East and southeast Fort Worth community leaders, city officials and others took time Friday during an economic development summit that usually focuses on topics like transportation needs to talk about food.
Not what was for lunch, but rather how to better meet nutritional needs and get fresh fruits and vegetables to the residents in areas under-served by supermarkets.
Addressing nutritional needs is a timely and important topic, said Rep. Michael Burgess, R-Lewisville, who hosted the summit, now in its sixth year. This year's event was held at Texas Wesleyan University.
More than 200 people heard from a professional panel about innovative programs in Philadelphia and south Dallas, as well as Tarrant County and state initiatives.
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"We learn from their experience," Burgess said. "To many in the room, there are going to be new ideas they never considered before."
In December, Tarrant County Public Health plans to bring together decision-makers to start setting local nutrition policy, said Lou Brewer, the department's executive director.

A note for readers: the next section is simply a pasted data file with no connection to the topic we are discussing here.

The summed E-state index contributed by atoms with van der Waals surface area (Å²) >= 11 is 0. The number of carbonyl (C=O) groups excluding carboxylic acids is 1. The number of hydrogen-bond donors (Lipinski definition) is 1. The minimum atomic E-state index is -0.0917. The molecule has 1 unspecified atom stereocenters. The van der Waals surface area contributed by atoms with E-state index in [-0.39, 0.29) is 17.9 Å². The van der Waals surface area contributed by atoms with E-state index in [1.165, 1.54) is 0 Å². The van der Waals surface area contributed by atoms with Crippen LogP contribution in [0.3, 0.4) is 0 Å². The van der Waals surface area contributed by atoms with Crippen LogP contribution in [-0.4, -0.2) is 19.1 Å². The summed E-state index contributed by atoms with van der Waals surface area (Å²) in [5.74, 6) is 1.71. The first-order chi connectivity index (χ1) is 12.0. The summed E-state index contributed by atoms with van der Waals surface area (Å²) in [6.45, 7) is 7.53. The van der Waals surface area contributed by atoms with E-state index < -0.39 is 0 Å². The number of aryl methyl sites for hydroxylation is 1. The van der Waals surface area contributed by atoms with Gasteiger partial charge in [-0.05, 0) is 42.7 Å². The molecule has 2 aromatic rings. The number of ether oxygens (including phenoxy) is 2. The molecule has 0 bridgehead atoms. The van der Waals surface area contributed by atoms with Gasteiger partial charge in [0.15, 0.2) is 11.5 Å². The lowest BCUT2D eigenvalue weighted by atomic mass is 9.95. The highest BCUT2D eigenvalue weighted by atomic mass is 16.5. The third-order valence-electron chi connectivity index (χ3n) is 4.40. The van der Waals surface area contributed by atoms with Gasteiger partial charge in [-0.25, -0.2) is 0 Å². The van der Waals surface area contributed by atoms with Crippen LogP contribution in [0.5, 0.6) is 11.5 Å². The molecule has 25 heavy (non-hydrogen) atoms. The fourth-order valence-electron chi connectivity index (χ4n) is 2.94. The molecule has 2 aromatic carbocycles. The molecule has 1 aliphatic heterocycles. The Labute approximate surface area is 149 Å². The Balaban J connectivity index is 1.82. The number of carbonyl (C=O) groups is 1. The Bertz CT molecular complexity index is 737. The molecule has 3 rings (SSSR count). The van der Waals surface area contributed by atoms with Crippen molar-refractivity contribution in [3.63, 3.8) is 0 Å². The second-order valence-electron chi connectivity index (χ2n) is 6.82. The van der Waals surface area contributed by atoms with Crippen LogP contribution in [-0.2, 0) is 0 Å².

In Texas, 64 percent of adults and 20 percent of children are either overweight or obese, said Kathy Golson, senior policy adviser with the Texas Agriculture Department.
She encouraged the group to talk about how people get to and from grocery stores when discussing transportation plans.
Yael Lehmann, executive director of the Food Trust, a Philadelphia group that has set up 30 farmers markets throughout that city, spoke about its Fresh Food Financing Initiative, a program that provides gap financing to grocers to get them over the hurdle of being able to open a store.
A decade ago, Philadelphia was second among the nation's larger cities with the fewest number of supermarkets, she said.
Since the financing program began in 2004, 88 new grocery stores have opened in Pennsylvania, 18 of those in Philadelphia, she said.
Sandra Baker, 817-390-7727